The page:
The relevancy of a community plan has much to do with the vision of the community, but may also be impacted by changes in state statutes. Many things might influence the community’s vision such as growth or the lack of growth, deterioration of buildings and infrastructure, availability of housing, changes in the makeup of the citizens, i.e. aging population or changes in ethnic groups, transportation systems, environmental conditions, changes in technology, inadequate park facilities, or any number of other things.

Shared community values and a shared vision for the community should be expressed within the community plan. If the values and vision of the community have changed, it is time to refine or redo a community plan. At times a community’s values and vision may not change for ten or 15 years. On the other hand, the values and vision may change significantly within a five year period. Periodic evaluation of the plan goals, objectives, policies and implementation strategies together with community feedback should provide essential information to determine if the time is right to update the plan.

Understanding the values and vision of a community, greatly enhances the ability to achieve the vision through the goals, objectives, policies and implementation strategies expressed in the plan. Also, having the knowledge or capacity to implement the plan and other land use controls is essential. If the community does not have adequate or knowledgeable staff, other resources are available. Most states have professional planning associations whose mission is not only to promote the interchange of thoughts among those engaged and interested in planning, but also to assist in furthering public understanding of the objectives and functions of the planning process. Some states have a department charged to assist or guide communities in planning functions. There may be regional planning agencies that can assist communities. Also, there are many consulting firms with professional planners who can assist the community.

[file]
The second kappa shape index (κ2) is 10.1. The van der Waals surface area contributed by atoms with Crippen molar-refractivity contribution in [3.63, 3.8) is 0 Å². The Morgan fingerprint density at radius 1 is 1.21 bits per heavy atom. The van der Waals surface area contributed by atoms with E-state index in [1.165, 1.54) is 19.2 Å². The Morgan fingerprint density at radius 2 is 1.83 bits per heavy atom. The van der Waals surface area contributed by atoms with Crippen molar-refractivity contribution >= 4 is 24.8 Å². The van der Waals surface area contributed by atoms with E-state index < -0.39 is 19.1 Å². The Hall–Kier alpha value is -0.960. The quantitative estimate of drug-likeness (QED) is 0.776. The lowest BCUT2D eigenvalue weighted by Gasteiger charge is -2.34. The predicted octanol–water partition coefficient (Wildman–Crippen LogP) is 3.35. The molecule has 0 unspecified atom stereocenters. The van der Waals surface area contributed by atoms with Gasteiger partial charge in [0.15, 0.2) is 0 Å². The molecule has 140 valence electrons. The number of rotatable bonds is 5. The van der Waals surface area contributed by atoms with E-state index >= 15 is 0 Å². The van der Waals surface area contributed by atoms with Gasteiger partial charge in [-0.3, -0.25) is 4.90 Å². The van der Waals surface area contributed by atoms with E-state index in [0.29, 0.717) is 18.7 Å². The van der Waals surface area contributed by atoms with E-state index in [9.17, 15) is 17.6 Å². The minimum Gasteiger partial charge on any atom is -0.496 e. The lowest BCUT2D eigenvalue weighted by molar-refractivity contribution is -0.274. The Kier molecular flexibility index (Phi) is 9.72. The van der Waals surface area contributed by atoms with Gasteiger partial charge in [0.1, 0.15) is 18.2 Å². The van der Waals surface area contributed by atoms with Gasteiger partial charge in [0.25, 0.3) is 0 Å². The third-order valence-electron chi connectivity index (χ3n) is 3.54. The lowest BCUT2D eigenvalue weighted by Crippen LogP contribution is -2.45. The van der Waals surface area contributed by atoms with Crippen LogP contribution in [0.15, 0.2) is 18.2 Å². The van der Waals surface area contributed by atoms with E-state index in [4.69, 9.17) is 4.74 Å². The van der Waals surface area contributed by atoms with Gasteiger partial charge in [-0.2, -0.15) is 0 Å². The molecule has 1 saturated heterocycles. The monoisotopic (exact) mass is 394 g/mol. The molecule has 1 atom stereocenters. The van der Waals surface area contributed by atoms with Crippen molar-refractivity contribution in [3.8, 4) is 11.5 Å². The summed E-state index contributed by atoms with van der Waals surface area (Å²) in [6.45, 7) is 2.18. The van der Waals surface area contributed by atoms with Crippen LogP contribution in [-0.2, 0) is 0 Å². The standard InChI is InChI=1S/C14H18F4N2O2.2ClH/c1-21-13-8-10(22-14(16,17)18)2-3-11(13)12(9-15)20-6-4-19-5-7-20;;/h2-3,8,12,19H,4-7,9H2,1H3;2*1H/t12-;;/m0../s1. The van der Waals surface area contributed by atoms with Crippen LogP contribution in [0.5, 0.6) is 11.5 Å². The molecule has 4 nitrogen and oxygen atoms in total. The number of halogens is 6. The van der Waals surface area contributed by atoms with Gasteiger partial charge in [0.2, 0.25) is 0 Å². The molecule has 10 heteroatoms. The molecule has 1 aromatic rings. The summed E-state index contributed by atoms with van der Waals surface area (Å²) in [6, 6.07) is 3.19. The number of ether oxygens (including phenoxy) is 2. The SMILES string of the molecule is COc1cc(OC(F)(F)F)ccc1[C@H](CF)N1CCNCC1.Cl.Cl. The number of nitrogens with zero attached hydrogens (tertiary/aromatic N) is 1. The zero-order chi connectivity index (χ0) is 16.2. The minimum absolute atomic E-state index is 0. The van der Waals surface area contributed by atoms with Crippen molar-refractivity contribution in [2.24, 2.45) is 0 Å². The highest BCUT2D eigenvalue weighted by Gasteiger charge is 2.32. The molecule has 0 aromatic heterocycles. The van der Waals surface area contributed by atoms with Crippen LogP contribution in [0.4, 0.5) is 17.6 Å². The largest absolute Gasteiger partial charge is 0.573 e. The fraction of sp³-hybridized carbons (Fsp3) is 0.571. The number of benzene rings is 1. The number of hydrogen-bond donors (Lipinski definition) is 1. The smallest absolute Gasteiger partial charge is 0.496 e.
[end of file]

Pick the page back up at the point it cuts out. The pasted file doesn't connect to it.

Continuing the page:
Communities can have an influence on the development of their community through the adoption of a comprehensive plan. The vision of the community is expressed in vision statements and/or within the goals, objectives and policies of the comprehensive plan. It is essential for a community to have the knowledge or capacity to implement the plan and other land use controls.

Larry Weil is the Director of Planning and Community Development at City of West Fargo, North Dakota. He serves on the Western Planning Resources Board.

Published in the July/August 2014 Issue

Print Friendly and PDF Email this page